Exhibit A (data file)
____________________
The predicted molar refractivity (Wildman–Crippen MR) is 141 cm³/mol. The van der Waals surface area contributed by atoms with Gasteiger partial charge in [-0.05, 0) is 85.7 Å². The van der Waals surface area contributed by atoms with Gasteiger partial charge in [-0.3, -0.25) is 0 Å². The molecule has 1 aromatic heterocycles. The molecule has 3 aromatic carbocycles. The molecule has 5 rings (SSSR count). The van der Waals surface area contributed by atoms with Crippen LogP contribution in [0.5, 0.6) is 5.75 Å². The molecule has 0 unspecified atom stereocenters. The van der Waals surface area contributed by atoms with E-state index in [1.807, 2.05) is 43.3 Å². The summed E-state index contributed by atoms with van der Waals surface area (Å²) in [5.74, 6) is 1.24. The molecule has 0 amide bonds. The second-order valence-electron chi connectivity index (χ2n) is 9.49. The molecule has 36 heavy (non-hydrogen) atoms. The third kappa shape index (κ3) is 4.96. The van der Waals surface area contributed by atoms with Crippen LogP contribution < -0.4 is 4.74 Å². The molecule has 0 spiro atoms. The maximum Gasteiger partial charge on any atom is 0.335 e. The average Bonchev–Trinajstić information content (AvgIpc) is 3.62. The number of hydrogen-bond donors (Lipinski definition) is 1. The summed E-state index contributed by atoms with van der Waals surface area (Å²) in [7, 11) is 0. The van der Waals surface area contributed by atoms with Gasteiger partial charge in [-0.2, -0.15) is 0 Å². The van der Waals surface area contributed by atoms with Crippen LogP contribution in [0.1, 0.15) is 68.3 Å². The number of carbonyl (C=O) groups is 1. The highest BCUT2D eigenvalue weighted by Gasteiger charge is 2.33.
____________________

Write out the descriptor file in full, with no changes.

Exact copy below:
The predicted molar refractivity (Wildman–Crippen MR) is 141 cm³/mol. The van der Waals surface area contributed by atoms with Gasteiger partial charge in [-0.05, 0) is 85.7 Å². The van der Waals surface area contributed by atoms with Gasteiger partial charge in [-0.3, -0.25) is 0 Å². The molecule has 1 aromatic heterocycles. The molecule has 3 aromatic carbocycles. The molecule has 5 rings (SSSR count). The van der Waals surface area contributed by atoms with Crippen LogP contribution in [0.5, 0.6) is 5.75 Å². The molecule has 0 unspecified atom stereocenters. The van der Waals surface area contributed by atoms with E-state index in [1.807, 2.05) is 43.3 Å². The summed E-state index contributed by atoms with van der Waals surface area (Å²) in [5.74, 6) is 1.24. The molecule has 0 amide bonds. The second-order valence-electron chi connectivity index (χ2n) is 9.49. The molecule has 36 heavy (non-hydrogen) atoms. The third kappa shape index (κ3) is 4.96. The van der Waals surface area contributed by atoms with Crippen LogP contribution < -0.4 is 4.74 Å². The molecule has 0 spiro atoms. The maximum Gasteiger partial charge on any atom is 0.335 e. The average Bonchev–Trinajstić information content (AvgIpc) is 3.62. The number of hydrogen-bond donors (Lipinski definition) is 1. The summed E-state index contributed by atoms with van der Waals surface area (Å²) in [7, 11) is 0. The van der Waals surface area contributed by atoms with Gasteiger partial charge in [-0.2, -0.15) is 0 Å². The van der Waals surface area contributed by atoms with Crippen LogP contribution in [0.1, 0.15) is 68.3 Å². The number of carbonyl (C=O) groups is 1. The highest BCUT2D eigenvalue weighted by Gasteiger charge is 2.33.